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Willfully destroying evidence? Failing to preserve materially relevant evidence? These are just two of the allegations Lisa Alter has made against the Rocky Point School District. Prior to submitting her complaint, Ms. Alter had accused the school district of similar wrongdoings. Alter worked for the Rocky Point School District holding various positions over the years. While employed as the Coordinator of Central Registration/Administrative Assistant within the Human Resources department, Alter alleges that she was subject to a hostile work environment on the basis of her gender. Further, Alter claims that she was retaliated against for complaining to the School District about it. The opinion here is related to a matter regarding electronic discovery in this case. The plaintiff filed a motion to compel discovery and for sanctions. After taking several depositions, plaintiff claims to have discovered new testimony relevant to her most recent motion to compel discovery. Specifically, the plaintiff alleged that: “(1) Defendants both failed to preserve and willfully destroyed evidence, and (2) Defendants continue to intentionally withhold relevant evidence despite repeated demands for production.” The school district had a system for overwriting backup drives. The plaintiff contended that by not stopping the overwriting of the backup drives that it constituted a breach of the defendant’s preservation obligation. The defendant claimed that all information relevant to this case (i.e., emails stored on the school’s employee email system). The duty to preserve arises when litigation is “reasonably foreseeable.” The party that has control over the evidence has an obligation to preserve it. Once evidence is lost, the court then looks to the obligor’s state of mind to determine culpability. Here, the court determined that the defendants did not intentionally lose the data. The burden then shifted to the plaintiff to prove that the lost data was relevant. In the instant case, the court did not find bad faith; thus, it was up to the plaintiff to then prove the relevance of the lost data. Ultimately, the court granted in part and denied in part the plaintiff’s motion. The court found that the plaintiff did not meet her burden of showing that the lost documents were relevant. However, the actions of the defendants that lead to losing materials placed the plaintiff in a position to have to file this motion. Thus, sanctions were awarded in the amount of $1,500.00. The moral of the story: When litigation is pending, or likely to begin, preserve or pay the price. Jessie is a third year student at Seton Hall University School of Law (Class of 2015). She graduated from Rutgers University, New Brunswick in 2012 with a B.A. in Philosophy and Political Science. Want to read more articles like this? Sign up for our post notification newsletter, here.  When the breaching party acts in bad faith, relevance is assumed.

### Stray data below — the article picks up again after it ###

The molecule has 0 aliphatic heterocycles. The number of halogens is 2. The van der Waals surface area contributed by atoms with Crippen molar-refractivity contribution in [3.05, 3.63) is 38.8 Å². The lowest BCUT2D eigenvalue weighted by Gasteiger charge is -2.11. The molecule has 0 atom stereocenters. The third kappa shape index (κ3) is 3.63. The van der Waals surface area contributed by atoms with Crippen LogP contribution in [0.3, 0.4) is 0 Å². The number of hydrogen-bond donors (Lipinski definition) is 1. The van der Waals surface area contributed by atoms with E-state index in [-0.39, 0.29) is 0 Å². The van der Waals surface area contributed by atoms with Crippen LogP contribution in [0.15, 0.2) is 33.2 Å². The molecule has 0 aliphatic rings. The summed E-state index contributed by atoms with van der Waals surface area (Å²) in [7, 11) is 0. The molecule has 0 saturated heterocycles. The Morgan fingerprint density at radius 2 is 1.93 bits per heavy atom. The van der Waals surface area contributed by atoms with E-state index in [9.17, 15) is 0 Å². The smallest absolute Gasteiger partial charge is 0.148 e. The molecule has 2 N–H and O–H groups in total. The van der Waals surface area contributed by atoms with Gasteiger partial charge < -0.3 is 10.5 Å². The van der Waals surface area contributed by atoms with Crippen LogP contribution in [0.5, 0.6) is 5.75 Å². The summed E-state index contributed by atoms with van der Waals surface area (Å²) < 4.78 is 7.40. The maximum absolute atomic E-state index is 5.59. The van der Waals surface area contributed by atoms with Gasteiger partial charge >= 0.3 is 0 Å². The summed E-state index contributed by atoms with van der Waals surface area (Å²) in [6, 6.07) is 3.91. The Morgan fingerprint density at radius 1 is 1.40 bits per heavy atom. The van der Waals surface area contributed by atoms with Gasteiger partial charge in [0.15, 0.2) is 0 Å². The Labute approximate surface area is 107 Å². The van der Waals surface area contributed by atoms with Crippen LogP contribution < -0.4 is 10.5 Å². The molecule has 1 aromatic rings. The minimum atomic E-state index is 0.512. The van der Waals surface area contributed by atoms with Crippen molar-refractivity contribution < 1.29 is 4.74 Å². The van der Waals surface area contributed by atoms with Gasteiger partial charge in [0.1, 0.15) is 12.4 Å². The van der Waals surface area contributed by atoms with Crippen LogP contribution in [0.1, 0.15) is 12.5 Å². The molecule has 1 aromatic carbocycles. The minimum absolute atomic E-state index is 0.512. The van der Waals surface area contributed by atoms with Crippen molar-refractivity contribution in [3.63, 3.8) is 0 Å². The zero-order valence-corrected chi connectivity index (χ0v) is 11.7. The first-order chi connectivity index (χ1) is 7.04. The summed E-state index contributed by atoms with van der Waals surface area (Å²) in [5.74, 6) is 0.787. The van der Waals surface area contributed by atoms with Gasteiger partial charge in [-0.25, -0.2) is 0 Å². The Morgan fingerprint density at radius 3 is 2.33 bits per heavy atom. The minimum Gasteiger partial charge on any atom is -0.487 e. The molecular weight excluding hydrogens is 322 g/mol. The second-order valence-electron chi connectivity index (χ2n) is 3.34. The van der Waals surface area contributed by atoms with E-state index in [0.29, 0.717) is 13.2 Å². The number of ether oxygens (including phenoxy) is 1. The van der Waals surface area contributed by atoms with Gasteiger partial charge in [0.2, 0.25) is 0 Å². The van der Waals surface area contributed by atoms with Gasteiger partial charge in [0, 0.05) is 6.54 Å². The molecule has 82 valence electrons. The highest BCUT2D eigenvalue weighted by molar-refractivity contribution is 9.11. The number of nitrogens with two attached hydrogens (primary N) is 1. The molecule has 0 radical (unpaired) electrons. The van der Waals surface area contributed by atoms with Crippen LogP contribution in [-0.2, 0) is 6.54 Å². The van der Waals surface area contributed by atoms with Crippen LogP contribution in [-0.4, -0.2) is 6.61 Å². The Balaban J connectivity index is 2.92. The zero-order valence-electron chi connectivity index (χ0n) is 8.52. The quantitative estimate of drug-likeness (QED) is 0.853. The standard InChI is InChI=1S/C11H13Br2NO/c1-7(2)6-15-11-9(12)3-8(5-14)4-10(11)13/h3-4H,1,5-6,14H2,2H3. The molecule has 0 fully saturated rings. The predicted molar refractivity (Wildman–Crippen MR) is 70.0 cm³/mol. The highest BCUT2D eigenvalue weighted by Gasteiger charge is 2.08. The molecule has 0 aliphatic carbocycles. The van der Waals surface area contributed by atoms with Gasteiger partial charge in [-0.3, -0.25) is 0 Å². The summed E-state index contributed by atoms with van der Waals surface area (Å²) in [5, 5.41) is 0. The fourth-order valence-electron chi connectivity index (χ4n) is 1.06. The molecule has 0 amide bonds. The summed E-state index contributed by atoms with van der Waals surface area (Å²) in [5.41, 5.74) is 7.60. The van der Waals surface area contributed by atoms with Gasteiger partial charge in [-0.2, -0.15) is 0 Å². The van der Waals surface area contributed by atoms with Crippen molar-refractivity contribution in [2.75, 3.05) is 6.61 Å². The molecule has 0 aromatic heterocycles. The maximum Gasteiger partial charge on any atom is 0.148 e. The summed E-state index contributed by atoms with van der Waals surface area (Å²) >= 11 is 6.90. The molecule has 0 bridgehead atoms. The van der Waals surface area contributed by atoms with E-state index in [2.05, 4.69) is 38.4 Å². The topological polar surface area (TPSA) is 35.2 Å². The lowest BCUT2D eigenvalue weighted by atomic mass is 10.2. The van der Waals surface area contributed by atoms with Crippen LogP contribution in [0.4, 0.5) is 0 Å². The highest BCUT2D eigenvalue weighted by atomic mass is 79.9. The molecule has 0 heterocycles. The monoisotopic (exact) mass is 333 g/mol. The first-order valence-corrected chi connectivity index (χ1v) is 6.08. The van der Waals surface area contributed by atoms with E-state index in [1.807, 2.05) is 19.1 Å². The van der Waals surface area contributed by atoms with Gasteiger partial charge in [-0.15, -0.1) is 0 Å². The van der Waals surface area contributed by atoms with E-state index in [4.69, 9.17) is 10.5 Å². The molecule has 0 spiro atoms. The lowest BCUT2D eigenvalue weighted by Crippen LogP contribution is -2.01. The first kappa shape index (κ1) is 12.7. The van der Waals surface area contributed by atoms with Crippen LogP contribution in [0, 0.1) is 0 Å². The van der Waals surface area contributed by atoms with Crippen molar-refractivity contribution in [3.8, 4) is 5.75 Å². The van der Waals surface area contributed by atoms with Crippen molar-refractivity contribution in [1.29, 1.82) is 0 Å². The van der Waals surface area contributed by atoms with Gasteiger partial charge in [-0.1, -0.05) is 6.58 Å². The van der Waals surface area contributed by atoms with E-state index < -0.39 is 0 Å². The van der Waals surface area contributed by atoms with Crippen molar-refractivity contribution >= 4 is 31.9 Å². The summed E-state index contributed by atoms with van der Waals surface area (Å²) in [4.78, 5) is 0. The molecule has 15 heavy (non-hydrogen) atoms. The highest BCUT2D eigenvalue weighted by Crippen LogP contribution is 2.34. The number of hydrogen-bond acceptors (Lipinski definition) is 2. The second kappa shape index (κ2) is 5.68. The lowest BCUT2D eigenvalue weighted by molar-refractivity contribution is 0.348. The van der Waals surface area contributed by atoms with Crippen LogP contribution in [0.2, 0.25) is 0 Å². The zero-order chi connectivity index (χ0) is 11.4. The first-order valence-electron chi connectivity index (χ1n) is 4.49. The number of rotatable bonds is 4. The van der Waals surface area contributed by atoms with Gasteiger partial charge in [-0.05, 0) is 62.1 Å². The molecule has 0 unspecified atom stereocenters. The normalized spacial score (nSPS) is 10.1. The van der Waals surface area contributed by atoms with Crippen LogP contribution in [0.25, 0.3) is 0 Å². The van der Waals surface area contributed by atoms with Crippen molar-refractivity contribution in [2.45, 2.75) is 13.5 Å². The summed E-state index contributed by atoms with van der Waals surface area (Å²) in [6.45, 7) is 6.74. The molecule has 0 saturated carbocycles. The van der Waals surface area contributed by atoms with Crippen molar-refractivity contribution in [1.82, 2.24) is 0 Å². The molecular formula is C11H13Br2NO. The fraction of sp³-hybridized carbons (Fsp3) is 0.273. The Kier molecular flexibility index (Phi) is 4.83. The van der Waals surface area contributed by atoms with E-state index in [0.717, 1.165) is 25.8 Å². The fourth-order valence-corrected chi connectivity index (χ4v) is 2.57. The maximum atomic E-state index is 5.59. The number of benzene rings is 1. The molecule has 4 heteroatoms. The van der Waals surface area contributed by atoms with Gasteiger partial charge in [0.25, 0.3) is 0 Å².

A common problem in e-Discovery is what to do when your adversary is withholding relevant information. An even worse problem is when you know your adversary is withholding relevant information, but you are not precisely certain what that information is. This was the problem for the defendant in NOLA Spice Designs, LLC v. Haydel Enterprises, Inc. who sought—but was ultimately denied—a forensic examination of the plaintiff’s computers. In NOLA Spice Designs, a trademark infringement case, the defendant filed a motion to compel the plaintiff to submit its computers to forensic examinations. The plaintiff challenged the motion by arguing that the forensic examinations failed the proportionality requirement of Federal Rule of Civil Procedure 26(b)(2). This rule prevents a party from requesting discovery when “the burden or expense of the proposed discovery outweighs its likely benefit.” In the context of forensic computer examinations, the court explained such an examination will not be permitted when the request is overly broad and the connection between the computer and claims are “unduly vague or unsubstantiated in nature.” Although the court noted that forensic computer examinations are not uncommon in civil discovery, the court clarified that a mere suspicion that your adversary is dishonestly withholding information is an insufficient basis to order a forensic computer examination. The defendant in NOLA Spice Designs requested the forensic computer examination on the basis that it “has good reasons to believe that something in Plaintiff’s statements is not true” and “that is has suspected all along that its opponents have records that they refuse to produce.” The court characterized the defendant’s reasons as the precise type of skepticism and unwarranted suspicion of dishonesty that are insufficient to warrant an invasive computer forensic examination. Moving forward, litigants should be mindful that courts may be sensitive to confidentiality and privacy concerns when overly broad discovery is requested. Although electronic discovery permits litigants to exchange massive amount of information, that exchange is still subject to the traditional rules of discovery, such as proportionality. In order to combat the hurdle of proportionality, a party who is suspicious that an opponent is withholding information should limit its discovery requests to the specific information that is suspected of being withheld. If the requesting party obtains some information, then it will at least have a reasonable basis to proceed with broader discovery requests because the party can prove to the court that the opposing party has not been forthright. This puts the requesting party in a far greater position than merely seeking an intrusive computer forensic examination with no basis other than mere suspicion of dishonest activity. Helvidius Priscus, a Seton Hall University School of Law graduate (class of 2014), served on the executive board of the Seton Hall Law Review and was a member of the Interscholastic Moot Court Board. Helvidius now clerks for a Justice on the Supreme Court of New Jersey.  “Computer forensics is the practice of collecting, analyzing and reporting on digital information in a way that is legally admissible.” Forensic ctrl, Introduction to Computer Forensics, http://forensiccontrol.com/resources/beginners-guide-computer-forensics/ (last visited Feb. 12, 2014).  Of course, it is difficult to ask for something if you are not sure what exactly you are missing. Nonetheless, the court in NOLA Spice Designs made clear that asking for everything is not the way to go. Starting with small and specific discovery requests (even if they are shots in the dark) may be the better choice because a court is unlikely to find that such requests fail the proportionality requirement.